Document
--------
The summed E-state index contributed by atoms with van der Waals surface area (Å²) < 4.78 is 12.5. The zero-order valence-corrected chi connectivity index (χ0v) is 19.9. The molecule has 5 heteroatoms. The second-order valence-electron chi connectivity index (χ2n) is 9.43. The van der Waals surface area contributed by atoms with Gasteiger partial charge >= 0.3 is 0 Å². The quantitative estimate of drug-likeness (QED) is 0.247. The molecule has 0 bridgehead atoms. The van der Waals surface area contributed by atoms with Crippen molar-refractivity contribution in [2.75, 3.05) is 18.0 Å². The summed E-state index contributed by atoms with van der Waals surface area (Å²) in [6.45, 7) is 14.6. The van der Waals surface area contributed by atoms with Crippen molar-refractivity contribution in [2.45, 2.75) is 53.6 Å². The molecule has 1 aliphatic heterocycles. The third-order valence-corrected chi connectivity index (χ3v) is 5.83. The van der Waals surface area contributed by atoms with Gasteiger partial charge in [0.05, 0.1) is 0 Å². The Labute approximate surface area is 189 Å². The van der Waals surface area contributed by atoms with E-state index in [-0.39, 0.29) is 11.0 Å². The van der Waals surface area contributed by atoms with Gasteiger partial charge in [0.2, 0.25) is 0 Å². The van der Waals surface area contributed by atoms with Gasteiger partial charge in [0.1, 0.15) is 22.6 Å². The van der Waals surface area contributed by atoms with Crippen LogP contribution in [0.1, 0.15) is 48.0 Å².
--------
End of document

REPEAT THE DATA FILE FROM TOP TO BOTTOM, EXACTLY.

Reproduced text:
The summed E-state index contributed by atoms with van der Waals surface area (Å²) < 4.78 is 12.5. The zero-order valence-corrected chi connectivity index (χ0v) is 19.9. The molecule has 5 heteroatoms. The second-order valence-electron chi connectivity index (χ2n) is 9.43. The van der Waals surface area contributed by atoms with Gasteiger partial charge >= 0.3 is 0 Å². The quantitative estimate of drug-likeness (QED) is 0.247. The molecule has 0 bridgehead atoms. The van der Waals surface area contributed by atoms with Crippen molar-refractivity contribution in [2.75, 3.05) is 18.0 Å². The summed E-state index contributed by atoms with van der Waals surface area (Å²) in [6.45, 7) is 14.6. The van der Waals surface area contributed by atoms with Crippen molar-refractivity contribution in [2.45, 2.75) is 53.6 Å². The molecule has 1 aliphatic heterocycles. The third-order valence-corrected chi connectivity index (χ3v) is 5.83. The van der Waals surface area contributed by atoms with Gasteiger partial charge in [0.05, 0.1) is 0 Å². The Labute approximate surface area is 189 Å². The van der Waals surface area contributed by atoms with E-state index in [-0.39, 0.29) is 11.0 Å². The van der Waals surface area contributed by atoms with Gasteiger partial charge in [0.2, 0.25) is 0 Å². The van der Waals surface area contributed by atoms with Gasteiger partial charge in [0.1, 0.15) is 22.6 Å². The van der Waals surface area contributed by atoms with Crippen LogP contribution in [0.1, 0.15) is 48.0 Å².